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Posted by on January 27, 2015 in Landscape

 

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Relic from the Past

There’s a special (for me) location along rural Route 8 in SW Virginia that I often drive by on my way into the mountains, that always makes me want to stop. The problem usually is that the farm house across the highway is apparently home today to a truck driver, because he usually parks his rig in front of the main object of my photo interest: I.M Akers General Merchandise Store. A relic from the Blue Ridge past. From the covered area in front of the store where hand cranked gasoline pumps perhaps stood, to the public drinking fountain by the main entrance, and lastly to the old homestead “out back” where I assume Mr. Akers and family once lived, working daily to manage and run the store; the only such place around for miles as far as I could tell, it’s all about history, and I like that a lot. Here’s a collection of photos I made recently when the semi-truck was NOT parked out front, thus affording me a great photo opportunity. Thank you Truck Driver whomever you are!

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Posted by on January 24, 2015 in America's Past, Architecture, Landscape

 

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Barns in the Wild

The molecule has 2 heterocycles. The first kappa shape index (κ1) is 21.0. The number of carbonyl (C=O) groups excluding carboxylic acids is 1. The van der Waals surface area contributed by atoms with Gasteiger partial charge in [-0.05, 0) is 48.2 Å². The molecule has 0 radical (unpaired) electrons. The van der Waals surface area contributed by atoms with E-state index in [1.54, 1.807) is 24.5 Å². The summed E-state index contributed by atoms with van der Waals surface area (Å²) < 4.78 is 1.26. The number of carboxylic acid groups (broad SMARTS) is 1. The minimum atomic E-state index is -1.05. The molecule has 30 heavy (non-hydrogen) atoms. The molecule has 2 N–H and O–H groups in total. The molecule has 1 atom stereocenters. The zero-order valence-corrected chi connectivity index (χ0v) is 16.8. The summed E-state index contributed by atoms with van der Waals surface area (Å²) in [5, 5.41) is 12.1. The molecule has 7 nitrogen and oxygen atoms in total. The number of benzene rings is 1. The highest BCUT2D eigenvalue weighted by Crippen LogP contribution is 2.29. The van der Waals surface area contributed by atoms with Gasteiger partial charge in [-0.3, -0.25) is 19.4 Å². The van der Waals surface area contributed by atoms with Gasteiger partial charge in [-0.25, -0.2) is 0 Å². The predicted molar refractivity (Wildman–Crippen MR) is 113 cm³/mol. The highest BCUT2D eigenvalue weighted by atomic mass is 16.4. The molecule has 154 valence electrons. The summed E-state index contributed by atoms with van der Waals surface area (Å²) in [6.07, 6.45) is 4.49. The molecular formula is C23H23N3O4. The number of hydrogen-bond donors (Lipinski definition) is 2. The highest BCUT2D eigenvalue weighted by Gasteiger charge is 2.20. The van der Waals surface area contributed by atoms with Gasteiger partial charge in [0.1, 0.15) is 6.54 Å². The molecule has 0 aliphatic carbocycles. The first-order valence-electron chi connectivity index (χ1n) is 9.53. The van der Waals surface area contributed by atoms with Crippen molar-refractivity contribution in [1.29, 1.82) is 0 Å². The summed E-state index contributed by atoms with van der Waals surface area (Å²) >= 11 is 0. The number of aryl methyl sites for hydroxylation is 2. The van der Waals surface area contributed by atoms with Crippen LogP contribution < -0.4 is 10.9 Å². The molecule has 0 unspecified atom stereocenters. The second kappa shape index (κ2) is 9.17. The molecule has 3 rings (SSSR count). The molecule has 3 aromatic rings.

I’m always on the lookout for interesting barns on farms, especially in the Blue Ridge Mountains. It’s the roof color that does it for me, as well as the setting.

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Posted by on January 21, 2015 in Architecture, Landscape

 

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Lone Trees on a Cold Mountain

As I proceeded on a recent photo trip in the Blue Ridge Mountains in Virginia, about 40-50 miles from home, I decided to focus photographically on “lone trees” that were located in scenic positions. It was a windy and cold day, but the sky was clear and blue. In all, a very nice time. Lone trees follow.

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Posted by on January 19, 2015 in Landscape

 

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Rustic Reflections

Two recent views of Mabry Mill, along the Blue Ridge Parkway in Virginia, on a cold day, with some nice “ice” attached for an extra visual treat.

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Posted by on January 18, 2015 in America's Past, Landscape

 

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Cold Ice

We’ve had no snow so far this winter season, but we have had cold temperatures. Thus, there’s lots of ice if you know where to find it, and I do per the following photos. It’s nice having steep, rocky slopes where water slowly seeps down forming nice ice structures, some several feet long.

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Posted by on January 15, 2015 in Landscape